Is love weak? [Questioning faith #16]

Ted Grimsrud—March 28, 2023

[After a break from writing, I am returning to my blog post series on Questioning Faith. Over the next month or so, I hope to post a number of reflections on some of the questions I have had about Christian faith—picking up on the series from last winter. My general sensibility is that we need to feel free to be honest with all the questions we have, but with the expectation that such questioning will actually strengthen and deepen our faith, leading to a stronger and deeper “questioning faith.”]

In a recent conversation about some of the ideas I have written about in this blog series (see especially posts #2 and #6 in the series, “Why is the typical Christian understanding of ‘God’ such a Problem?” and “Is there a place for prayer in a world with a weak God?”), a friend asked me, “So, is love weak?” I realized that I have a hard time giving a straight answer to that question. It’s a good question, though, and one that directly follows from some claims I have made.

God is love

We may start with a relatively uncontroversial, seemingly simple assertion: “God is love.” This is biblical, widely stated, and a key conviction of Christian faith. Perhaps, more literally, most people mean “God is loving.” I assume that statement is acceptable for all Christians. We agree, I assume, that God does loving things or loves us and the rest of the world.

To say, “God is love,” though, may be a stronger and more complicated assertion than “God is loving.” This seems to be describing a fundamental aspect of God’s character—I would suggest, the fundamental aspect. Is that what we believe? Not all of us, surely. I think saying “God is love” is a different kind of understanding of God than to say, “God is mystery” or “God is perfect” or “God is all-powerful” or “God is Other” or, even, “God is just.”

To say “God is love” means, for me, that God desires the wellbeing of all people—and the rest of creation as well. There are certainly mysterious elements to how God’s love might be expressed and how it relates to so many elements of life that are broken and hurtful. But a God who is love is not mysterious in terms of what matters most in life and in terms of what God’s will might be for human beings. Such a God’s intentions are consistently in favor of the flourishing of life, not mysteriously life-enhancing at one point and life-denying at another point. Intentions that are not in favor of the flourishing of life often have been attributed to God. I would say, though, that if God is love (as I believe), those negative intentions are not actually God’s. A God who actually does intend violence or the infliction of brokenness at times may be loving (at other times), but I would say such a God is not love (all the time).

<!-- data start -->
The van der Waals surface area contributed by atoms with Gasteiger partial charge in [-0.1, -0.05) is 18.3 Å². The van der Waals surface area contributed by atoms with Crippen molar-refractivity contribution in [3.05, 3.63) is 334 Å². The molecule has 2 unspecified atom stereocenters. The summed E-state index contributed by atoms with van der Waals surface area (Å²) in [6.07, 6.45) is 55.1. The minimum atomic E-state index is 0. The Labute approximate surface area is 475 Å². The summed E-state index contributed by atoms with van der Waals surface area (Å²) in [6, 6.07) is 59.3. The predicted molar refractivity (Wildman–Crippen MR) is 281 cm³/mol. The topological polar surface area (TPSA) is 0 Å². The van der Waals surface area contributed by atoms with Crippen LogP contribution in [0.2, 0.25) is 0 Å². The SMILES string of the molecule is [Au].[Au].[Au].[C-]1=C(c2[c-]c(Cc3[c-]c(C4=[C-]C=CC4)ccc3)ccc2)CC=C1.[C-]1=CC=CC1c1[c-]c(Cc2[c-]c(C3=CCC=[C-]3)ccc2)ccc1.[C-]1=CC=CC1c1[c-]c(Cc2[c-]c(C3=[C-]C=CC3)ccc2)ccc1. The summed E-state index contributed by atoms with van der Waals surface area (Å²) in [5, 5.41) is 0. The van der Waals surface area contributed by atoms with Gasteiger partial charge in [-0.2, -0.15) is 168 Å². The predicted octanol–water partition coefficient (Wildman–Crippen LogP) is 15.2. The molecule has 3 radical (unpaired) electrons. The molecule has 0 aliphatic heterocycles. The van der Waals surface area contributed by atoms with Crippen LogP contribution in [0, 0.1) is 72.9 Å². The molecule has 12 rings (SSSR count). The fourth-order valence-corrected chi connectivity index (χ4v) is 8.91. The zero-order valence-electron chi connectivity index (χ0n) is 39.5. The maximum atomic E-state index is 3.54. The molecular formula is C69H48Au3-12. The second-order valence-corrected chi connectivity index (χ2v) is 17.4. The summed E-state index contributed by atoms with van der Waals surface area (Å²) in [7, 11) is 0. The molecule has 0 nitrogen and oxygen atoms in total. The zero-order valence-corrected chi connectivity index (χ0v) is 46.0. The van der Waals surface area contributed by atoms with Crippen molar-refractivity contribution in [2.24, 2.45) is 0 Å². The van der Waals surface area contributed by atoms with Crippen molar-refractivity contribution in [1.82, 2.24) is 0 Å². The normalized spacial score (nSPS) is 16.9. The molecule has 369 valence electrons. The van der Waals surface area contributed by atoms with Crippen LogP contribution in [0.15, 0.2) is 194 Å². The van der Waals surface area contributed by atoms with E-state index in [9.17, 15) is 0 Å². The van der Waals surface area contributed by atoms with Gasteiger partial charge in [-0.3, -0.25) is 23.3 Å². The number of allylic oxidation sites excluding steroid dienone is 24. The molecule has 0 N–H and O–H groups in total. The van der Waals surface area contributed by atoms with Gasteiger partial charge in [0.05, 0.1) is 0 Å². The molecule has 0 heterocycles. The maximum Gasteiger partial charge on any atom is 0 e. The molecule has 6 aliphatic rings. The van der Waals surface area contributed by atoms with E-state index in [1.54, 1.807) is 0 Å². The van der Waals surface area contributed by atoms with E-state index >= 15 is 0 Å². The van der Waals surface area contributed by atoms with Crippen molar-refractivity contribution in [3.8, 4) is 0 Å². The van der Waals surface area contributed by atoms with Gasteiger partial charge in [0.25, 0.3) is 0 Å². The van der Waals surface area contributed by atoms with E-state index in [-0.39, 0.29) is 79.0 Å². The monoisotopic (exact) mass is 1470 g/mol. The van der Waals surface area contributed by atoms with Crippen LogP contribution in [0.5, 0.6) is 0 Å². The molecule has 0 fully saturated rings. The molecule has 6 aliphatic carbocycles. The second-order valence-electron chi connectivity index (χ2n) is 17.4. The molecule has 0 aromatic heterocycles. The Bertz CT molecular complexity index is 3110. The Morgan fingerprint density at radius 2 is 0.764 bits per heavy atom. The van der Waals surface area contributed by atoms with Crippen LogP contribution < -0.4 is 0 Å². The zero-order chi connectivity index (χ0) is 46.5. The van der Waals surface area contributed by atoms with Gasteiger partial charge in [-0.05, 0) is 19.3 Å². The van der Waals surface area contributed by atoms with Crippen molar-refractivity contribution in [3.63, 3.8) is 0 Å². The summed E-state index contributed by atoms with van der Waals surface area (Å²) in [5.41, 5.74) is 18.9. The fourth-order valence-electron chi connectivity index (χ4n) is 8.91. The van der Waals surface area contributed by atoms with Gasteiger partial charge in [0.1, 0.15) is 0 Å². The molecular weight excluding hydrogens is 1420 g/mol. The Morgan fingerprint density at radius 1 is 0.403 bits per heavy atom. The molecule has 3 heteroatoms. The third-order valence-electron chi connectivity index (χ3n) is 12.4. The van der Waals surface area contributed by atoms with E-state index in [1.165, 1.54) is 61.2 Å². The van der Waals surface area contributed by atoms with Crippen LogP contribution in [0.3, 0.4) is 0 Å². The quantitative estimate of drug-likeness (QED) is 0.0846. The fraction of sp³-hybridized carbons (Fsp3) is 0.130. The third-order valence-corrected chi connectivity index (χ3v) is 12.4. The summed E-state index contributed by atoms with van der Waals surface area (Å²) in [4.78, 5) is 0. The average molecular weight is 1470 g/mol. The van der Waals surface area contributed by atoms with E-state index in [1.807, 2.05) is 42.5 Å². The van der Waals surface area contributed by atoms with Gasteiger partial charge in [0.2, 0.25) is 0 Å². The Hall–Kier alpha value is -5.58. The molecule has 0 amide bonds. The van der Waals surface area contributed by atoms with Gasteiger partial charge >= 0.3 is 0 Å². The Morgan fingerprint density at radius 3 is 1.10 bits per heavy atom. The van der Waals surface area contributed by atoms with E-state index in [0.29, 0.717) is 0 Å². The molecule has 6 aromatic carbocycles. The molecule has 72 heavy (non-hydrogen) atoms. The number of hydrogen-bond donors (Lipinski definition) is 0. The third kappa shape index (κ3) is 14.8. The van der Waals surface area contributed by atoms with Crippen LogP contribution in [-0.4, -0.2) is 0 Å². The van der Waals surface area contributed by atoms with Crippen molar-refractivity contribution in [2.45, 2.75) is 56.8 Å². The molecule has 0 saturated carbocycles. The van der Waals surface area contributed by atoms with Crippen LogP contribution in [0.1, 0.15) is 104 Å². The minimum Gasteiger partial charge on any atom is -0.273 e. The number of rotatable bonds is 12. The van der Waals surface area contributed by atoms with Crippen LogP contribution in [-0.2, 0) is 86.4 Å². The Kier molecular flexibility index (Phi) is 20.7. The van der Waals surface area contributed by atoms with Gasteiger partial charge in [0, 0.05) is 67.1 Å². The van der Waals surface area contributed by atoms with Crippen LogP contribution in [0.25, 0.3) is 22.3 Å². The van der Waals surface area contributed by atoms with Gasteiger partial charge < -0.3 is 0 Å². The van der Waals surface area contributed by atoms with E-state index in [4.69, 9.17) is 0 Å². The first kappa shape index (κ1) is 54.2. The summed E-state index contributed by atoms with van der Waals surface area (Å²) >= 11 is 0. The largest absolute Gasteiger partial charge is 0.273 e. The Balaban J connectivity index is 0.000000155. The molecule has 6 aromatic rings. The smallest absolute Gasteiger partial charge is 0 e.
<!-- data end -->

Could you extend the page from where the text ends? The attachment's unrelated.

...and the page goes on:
If God is love, that means for me that God is fundamentally relational whereas a God who is perfect would seem to be, by definition, separate from the give and take, the vulnerability, and the imperfections of creatures who genuinely relate to one another. Perhaps we could say God is “perfect love,” but that seems to have different connotations than thinking of God as simply “perfect,” without weaknesses or flaws. This same logic would apply to the idea that God is Other. A relational God is present and involved in life, not separate from it or wholly above it.

I am not able to imagine an all-powerful God being a God of love. Partly, this is because the world we live is obviously a world where all creatures do not thrive, a world—even—that contains great evil. A God of love wants all creatures to thrive. The failure of universal thriving would indicate that God is either not a God of love or is not all-powerful. A God of love would keep babies from profound suffering and even death if God could help it. Ergo, a God of love in this world could not be all-powerful.

To say that “God is just” is not necessarily incompatible with saying “God is love” depending on what one means by “just.” Often, the sense of “just” used of God has to do with punishing wrongdoers and rewarding the faithful, justice as reciprocity. That kind of justice is quite different, even in tension with, love. However, if we think of “just” in line with restorative justice, “God is just” can be understood as God brings about healing in face of brokenness—out of love.

God is weak

If we take “God is love” as our fundamental belief about God, I suggest, we will be led to affirm that God is, in an important sense, weak. By that I mean that God is not all-powerful, not coercive, not controlling. A God who is love is limited by the dynamics of love and must allow freedom in God’s creation. Such a God will be a God who responds and does not simply act. Such a God’s will can be resisted. Such a God remains connected with and present in a world where evil is present—not as one who in any way wills evil, but as a healing dynamic amidst the evil.

So, to say that God is weak in this sense is not to say that God is powerless. The power of God is the power of love, a power that heals, that connects, that brings life into being and empowers life to continue, a power of creativity. But in all these senses, it is a power that is non-controlling and non-dominating, a power that is not assured of achieving the outcome it seeks.